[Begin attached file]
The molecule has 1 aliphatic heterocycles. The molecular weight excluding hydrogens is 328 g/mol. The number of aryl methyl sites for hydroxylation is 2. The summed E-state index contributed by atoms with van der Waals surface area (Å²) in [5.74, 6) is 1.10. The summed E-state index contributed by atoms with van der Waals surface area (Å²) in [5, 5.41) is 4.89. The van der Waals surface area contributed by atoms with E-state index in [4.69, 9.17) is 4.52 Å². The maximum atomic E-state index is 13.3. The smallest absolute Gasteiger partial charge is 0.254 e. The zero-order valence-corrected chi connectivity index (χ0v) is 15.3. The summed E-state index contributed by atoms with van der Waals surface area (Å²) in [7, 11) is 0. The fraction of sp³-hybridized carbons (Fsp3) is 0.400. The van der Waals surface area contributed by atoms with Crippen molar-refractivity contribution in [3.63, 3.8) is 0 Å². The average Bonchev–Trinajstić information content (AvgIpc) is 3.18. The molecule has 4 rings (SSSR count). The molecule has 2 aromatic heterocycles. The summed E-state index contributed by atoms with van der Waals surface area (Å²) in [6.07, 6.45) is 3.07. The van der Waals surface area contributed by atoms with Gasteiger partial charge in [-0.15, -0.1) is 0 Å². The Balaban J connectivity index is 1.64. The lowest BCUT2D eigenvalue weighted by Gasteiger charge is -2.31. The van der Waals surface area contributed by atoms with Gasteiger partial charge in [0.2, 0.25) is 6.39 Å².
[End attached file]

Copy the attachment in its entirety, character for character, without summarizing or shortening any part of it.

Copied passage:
The molecule has 1 aliphatic heterocycles. The molecular weight excluding hydrogens is 328 g/mol. The number of aryl methyl sites for hydroxylation is 2. The summed E-state index contributed by atoms with van der Waals surface area (Å²) in [5.74, 6) is 1.10. The summed E-state index contributed by atoms with van der Waals surface area (Å²) in [5, 5.41) is 4.89. The van der Waals surface area contributed by atoms with E-state index in [4.69, 9.17) is 4.52 Å². The maximum atomic E-state index is 13.3. The smallest absolute Gasteiger partial charge is 0.254 e. The zero-order valence-corrected chi connectivity index (χ0v) is 15.3. The summed E-state index contributed by atoms with van der Waals surface area (Å²) in [7, 11) is 0. The fraction of sp³-hybridized carbons (Fsp3) is 0.400. The van der Waals surface area contributed by atoms with Crippen molar-refractivity contribution in [3.63, 3.8) is 0 Å². The average Bonchev–Trinajstić information content (AvgIpc) is 3.18. The molecule has 4 rings (SSSR count). The molecule has 2 aromatic heterocycles. The summed E-state index contributed by atoms with van der Waals surface area (Å²) in [6.07, 6.45) is 3.07. The van der Waals surface area contributed by atoms with Gasteiger partial charge in [-0.15, -0.1) is 0 Å². The Balaban J connectivity index is 1.64. The lowest BCUT2D eigenvalue weighted by Gasteiger charge is -2.31. The van der Waals surface area contributed by atoms with Gasteiger partial charge in [0.2, 0.25) is 6.39 Å².